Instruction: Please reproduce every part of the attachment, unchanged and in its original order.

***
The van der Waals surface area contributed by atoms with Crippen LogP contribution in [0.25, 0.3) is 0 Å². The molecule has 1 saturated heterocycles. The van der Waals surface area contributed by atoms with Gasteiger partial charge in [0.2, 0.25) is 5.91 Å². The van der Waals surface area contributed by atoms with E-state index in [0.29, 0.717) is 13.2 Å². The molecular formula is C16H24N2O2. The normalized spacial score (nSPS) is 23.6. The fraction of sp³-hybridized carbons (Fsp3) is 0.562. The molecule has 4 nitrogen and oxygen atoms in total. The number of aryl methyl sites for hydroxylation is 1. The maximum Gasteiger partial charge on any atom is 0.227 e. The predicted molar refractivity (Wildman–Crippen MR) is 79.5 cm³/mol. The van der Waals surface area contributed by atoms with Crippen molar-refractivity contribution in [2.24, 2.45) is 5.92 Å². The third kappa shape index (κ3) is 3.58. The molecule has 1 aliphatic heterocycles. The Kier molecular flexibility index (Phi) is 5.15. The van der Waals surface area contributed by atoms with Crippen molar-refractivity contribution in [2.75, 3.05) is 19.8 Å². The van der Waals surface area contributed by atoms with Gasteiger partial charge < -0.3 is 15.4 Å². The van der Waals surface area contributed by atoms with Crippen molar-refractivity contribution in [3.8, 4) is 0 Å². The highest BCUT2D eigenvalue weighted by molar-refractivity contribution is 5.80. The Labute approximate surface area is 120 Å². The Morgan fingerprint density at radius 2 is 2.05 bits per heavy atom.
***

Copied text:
The van der Waals surface area contributed by atoms with Crippen LogP contribution in [0.25, 0.3) is 0 Å². The molecule has 1 saturated heterocycles. The van der Waals surface area contributed by atoms with Gasteiger partial charge in [0.2, 0.25) is 5.91 Å². The van der Waals surface area contributed by atoms with E-state index in [0.29, 0.717) is 13.2 Å². The molecular formula is C16H24N2O2. The normalized spacial score (nSPS) is 23.6. The fraction of sp³-hybridized carbons (Fsp3) is 0.562. The molecule has 4 nitrogen and oxygen atoms in total. The number of aryl methyl sites for hydroxylation is 1. The maximum Gasteiger partial charge on any atom is 0.227 e. The predicted molar refractivity (Wildman–Crippen MR) is 79.5 cm³/mol. The van der Waals surface area contributed by atoms with Crippen molar-refractivity contribution in [2.24, 2.45) is 5.92 Å². The third kappa shape index (κ3) is 3.58. The molecule has 1 aliphatic heterocycles. The Kier molecular flexibility index (Phi) is 5.15. The van der Waals surface area contributed by atoms with Crippen molar-refractivity contribution in [2.75, 3.05) is 19.8 Å². The van der Waals surface area contributed by atoms with Gasteiger partial charge < -0.3 is 15.4 Å². The van der Waals surface area contributed by atoms with Crippen molar-refractivity contribution in [3.8, 4) is 0 Å². The highest BCUT2D eigenvalue weighted by molar-refractivity contribution is 5.80. The Labute approximate surface area is 120 Å². The Morgan fingerprint density at radius 2 is 2.05 bits per heavy atom.